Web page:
AAPA Seaports Advisory

Trade Development: Savannah

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Savannah adds Peruvian grapes to import perishables

The Port of Savannah is now receiving grapes from Peru, adding to the list of imported cold-treated perishables using Savannah as a port of entry.

"Savannah currently handles avocados, citrus and sweet onions from Peru," said Georgia Ports Authority Executive Director Curtis Foltz. "With the introduction of Peruvian red globe grapes, we are now receiving all of the category leaders from Peru."

The grapes, from Andean Sun Produce farms in Ica and Piura, Peru, fall under a U.S. Department of Agriculture program, in which citrus, grapes and blueberries are chilled for at least 17 days prior to entry into the United States. Removing potential pests by cold treatment reduces the need for pesticides.

"Weather conditions in Peru allows us to grow and harvest grapes throughout the year; but because of market needs our season goes from October to December in the north and from January to March in the south," said Edward Villar of Andean Sun Produce.

The Miami-based company is the U.S. marketing agent under the "Gold Cup" brand for La Calera and Talsa, two large Peruvian growers of citrus, blueberries, avocados, grapes and mangos. For the trial run on grapes, produce wholesaler J.J. Jardina imported the red globe variety. Matt Jardina, of the Atlanta-based company, said using the Port of Savannah saves time and freight costs.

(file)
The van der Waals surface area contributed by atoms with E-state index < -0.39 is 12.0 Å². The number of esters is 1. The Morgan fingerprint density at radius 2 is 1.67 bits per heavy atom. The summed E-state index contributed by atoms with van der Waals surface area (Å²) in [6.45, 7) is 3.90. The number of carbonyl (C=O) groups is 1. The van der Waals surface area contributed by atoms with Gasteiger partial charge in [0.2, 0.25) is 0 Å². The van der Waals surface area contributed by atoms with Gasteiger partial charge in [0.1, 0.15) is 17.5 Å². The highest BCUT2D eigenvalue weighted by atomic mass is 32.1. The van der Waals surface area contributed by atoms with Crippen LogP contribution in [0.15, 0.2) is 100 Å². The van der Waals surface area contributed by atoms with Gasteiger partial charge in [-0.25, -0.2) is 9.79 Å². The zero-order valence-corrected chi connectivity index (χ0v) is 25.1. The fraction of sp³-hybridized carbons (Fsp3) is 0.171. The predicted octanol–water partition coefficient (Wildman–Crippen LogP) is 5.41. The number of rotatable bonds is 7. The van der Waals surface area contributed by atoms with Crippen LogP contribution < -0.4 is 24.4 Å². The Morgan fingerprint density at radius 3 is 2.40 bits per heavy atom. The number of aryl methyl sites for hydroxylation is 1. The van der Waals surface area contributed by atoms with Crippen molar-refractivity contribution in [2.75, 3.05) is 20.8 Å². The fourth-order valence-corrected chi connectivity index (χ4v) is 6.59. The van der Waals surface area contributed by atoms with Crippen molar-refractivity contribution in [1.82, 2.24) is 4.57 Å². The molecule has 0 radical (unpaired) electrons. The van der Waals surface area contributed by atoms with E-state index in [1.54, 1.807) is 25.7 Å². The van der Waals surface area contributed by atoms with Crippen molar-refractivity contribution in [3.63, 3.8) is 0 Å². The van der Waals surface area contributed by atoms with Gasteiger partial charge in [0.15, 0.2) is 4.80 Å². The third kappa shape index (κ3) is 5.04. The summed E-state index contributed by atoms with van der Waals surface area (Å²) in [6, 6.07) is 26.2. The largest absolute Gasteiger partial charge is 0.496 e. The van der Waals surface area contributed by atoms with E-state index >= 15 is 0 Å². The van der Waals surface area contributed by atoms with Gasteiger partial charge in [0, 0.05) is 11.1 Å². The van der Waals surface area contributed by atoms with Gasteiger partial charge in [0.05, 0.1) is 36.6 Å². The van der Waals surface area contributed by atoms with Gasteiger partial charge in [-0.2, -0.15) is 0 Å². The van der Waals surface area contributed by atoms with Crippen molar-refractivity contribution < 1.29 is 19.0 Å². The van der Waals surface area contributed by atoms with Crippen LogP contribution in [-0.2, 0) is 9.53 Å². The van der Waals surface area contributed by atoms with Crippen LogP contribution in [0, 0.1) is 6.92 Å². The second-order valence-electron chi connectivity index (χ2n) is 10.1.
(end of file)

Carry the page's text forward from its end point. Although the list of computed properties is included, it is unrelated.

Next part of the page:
According to Mr. Villar, Andean Sun plans to move all the varieties it grows of red and green seedless grapes and "will continue to use the Port of Savannah for our summer citrus season, and we are close to starting with blueberries."

Mr. Villar said the USDA program to allow cold-treated produce to enter through more U.S. ports will relieve congestion at older ports of entry, while shortening the supply chain between producers and final consumers. "Our goal is to deliver our fruit to our clients faster, fresher, and at competitive prices, cutting logistics costs," he said.

"We've worked with Customs and the USDA to ensure inspection capabilities are all in place so we can offload a vessel, inspect it and get it out in six hours," said Chris Logan, the port authority’s GPA senior director of trade development for beneficial cargo owner sales. "We're optimistic that the strong success we've had in receiving perishables will only encourage more perishables in the future."

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